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velociostrich Friday, July 23rd, 2010
Period of
Product Use:
6 months
Paintball
Experience:
4 years
Similar
Products Used:
Tippmann 98 Custom, WGP Worr Machine
Marker Setup: Normally I use a Tippmann 98, entirely stock with the exception of an 11" barrel; with this marker I used it entirely stock.
Recommended
Upgrades:
Perhaps an electronic grip frame (if they are even still available) and a regulator -- which, unfortunately would require some amount of modification of the regulator or the gun due to the fact that the gas line is contained within a rather small plastic grip.
Strengths: High parts compatibility with the 98 and other such derived Tippmann markers
Weaknesses: Relatively heavy, limited number of off-the-shelf modifications, somewhat poor construction
Review: I was initially drawn to this marker because of an absurdly low price I saw on it in a magazine ($30), and after having read the description, I was rather intrigued. The marker was falsely described as having a built-in regulator, if I recall correctly, as well as an eleven inch barrel, which some research revealed was threaded with what else but Model 98 threads. Thinking that if the marker was really no good I could use it for parts (as well as the barrel and alleged regulator), I bought it.

Taking the marker apart, I found that it was indeed but a clone of the 98 disguised in a plastic shell, which left me feeling both slightly disappointed but relieved that I would have no difficulty in locating replacement parts, if even from my 98 Custom. Furthermore, I was somewhat frustrated by the sheer number of screws that held the marker together -- cleaning the marker can take quite a while as a result.

I can say with certainty that I was rather disappointed after a few trials in the field. After what I believe was only the first or second day of play, the o-ring on the lower threaded portion of the "regulator" that screwed into the ASA was damaged and needed replacement. Not a difficult fix, but frustrating nonetheless. Later trials showed the marker to be no more efficient or stable in terms of velocity than the 98, despite the alleged regulator -- which, to my frustration, I found to be nothing more than an expansion chamber with hardly any volume inside at all. I found the marker to be highly prone to double and even triple feeding. Later, I found the trigger to be prone to "sticking" where the trigger return slide -- the small metal clip located on the rear the the trigger -- would not reset because the very tip of it would hit the sear and refuse to return fully despite the trigger being at rest. Closer inspection revealed that the trigger return slide was also heavily worn despite having hardly used the marker -- the same cannot be said for my 98 Custom which I have put at least 20 cases of paint though. I have not yet repaired the marker, though doing so would be trivial.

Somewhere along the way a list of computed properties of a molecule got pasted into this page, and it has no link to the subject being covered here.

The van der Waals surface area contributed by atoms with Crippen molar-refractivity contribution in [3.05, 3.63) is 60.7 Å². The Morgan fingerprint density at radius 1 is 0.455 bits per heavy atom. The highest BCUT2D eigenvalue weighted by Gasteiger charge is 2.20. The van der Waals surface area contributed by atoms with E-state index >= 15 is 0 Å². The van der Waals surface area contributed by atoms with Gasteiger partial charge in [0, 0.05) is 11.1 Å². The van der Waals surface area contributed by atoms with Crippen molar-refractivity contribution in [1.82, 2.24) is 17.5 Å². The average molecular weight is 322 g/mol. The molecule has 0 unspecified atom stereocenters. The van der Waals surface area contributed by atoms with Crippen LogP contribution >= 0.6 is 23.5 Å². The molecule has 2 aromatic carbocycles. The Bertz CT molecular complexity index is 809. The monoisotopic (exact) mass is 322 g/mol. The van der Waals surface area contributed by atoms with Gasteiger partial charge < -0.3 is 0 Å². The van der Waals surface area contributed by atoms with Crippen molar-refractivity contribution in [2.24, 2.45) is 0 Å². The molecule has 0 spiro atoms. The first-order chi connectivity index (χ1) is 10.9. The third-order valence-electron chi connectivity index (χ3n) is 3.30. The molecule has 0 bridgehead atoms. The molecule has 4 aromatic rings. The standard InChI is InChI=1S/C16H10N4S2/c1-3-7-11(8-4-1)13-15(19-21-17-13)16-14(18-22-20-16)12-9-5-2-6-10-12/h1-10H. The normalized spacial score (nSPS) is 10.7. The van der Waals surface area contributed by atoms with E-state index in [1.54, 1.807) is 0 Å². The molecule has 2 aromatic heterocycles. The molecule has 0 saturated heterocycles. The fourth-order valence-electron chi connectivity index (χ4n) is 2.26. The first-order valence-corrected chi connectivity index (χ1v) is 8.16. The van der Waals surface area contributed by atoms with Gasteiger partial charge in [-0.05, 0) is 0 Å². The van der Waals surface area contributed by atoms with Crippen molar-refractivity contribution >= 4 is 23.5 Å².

I did, however, find that it was no less inaccurate than my 98 Custom, which I would expect of a marker with nearly identical internals. It did seem, however, to be somewhat louder.
Conclusion: The only reason I would recommend this marker to someone would be for parts. I have not found it to be the least bit reliable, efficient, quiet, smooth, or of low recoil as I would expect of a marker priced at or around its MSRP; in short, I have been thoroughly dissatisfied by the marker's performance, but given that I paid only $30 USD for it I can't complain -- I see the purchase mainly as an eleven inch barrel with a free marker.

For those seeking a low-priced "beginner's marker", I would highly recommend looking elsewhere.
Rating:
6 out of 10Last edited on Friday, July 23rd, 2010 at 7:53 pm PST
 

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